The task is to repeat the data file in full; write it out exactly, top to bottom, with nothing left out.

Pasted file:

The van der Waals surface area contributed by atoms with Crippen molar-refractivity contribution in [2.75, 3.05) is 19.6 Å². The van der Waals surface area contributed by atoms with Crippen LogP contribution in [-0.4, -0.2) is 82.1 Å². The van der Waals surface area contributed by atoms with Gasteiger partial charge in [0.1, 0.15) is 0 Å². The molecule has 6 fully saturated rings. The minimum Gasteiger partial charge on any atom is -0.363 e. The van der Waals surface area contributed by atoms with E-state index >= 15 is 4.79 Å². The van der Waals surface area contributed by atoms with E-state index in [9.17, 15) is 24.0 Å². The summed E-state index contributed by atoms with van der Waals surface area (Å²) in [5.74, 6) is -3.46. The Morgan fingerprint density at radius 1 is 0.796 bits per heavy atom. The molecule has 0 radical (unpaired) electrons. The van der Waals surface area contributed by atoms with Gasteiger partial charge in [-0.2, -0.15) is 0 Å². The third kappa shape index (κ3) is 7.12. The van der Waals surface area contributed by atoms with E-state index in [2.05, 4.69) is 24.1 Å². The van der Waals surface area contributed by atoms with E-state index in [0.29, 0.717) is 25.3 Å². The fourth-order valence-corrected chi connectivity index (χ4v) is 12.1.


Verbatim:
The van der Waals surface area contributed by atoms with Crippen molar-refractivity contribution in [2.75, 3.05) is 19.6 Å². The van der Waals surface area contributed by atoms with Crippen LogP contribution in [-0.4, -0.2) is 82.1 Å². The van der Waals surface area contributed by atoms with Gasteiger partial charge in [0.1, 0.15) is 0 Å². The molecule has 6 fully saturated rings. The minimum Gasteiger partial charge on any atom is -0.363 e. The van der Waals surface area contributed by atoms with E-state index >= 15 is 4.79 Å². The van der Waals surface area contributed by atoms with E-state index in [9.17, 15) is 24.0 Å². The summed E-state index contributed by atoms with van der Waals surface area (Å²) in [5.74, 6) is -3.46. The Morgan fingerprint density at radius 1 is 0.796 bits per heavy atom. The molecule has 0 radical (unpaired) electrons. The van der Waals surface area contributed by atoms with Gasteiger partial charge in [-0.2, -0.15) is 0 Å². The third kappa shape index (κ3) is 7.12. The van der Waals surface area contributed by atoms with E-state index in [2.05, 4.69) is 24.1 Å². The van der Waals surface area contributed by atoms with E-state index in [0.29, 0.717) is 25.3 Å². The fourth-order valence-corrected chi connectivity index (χ4v) is 12.1.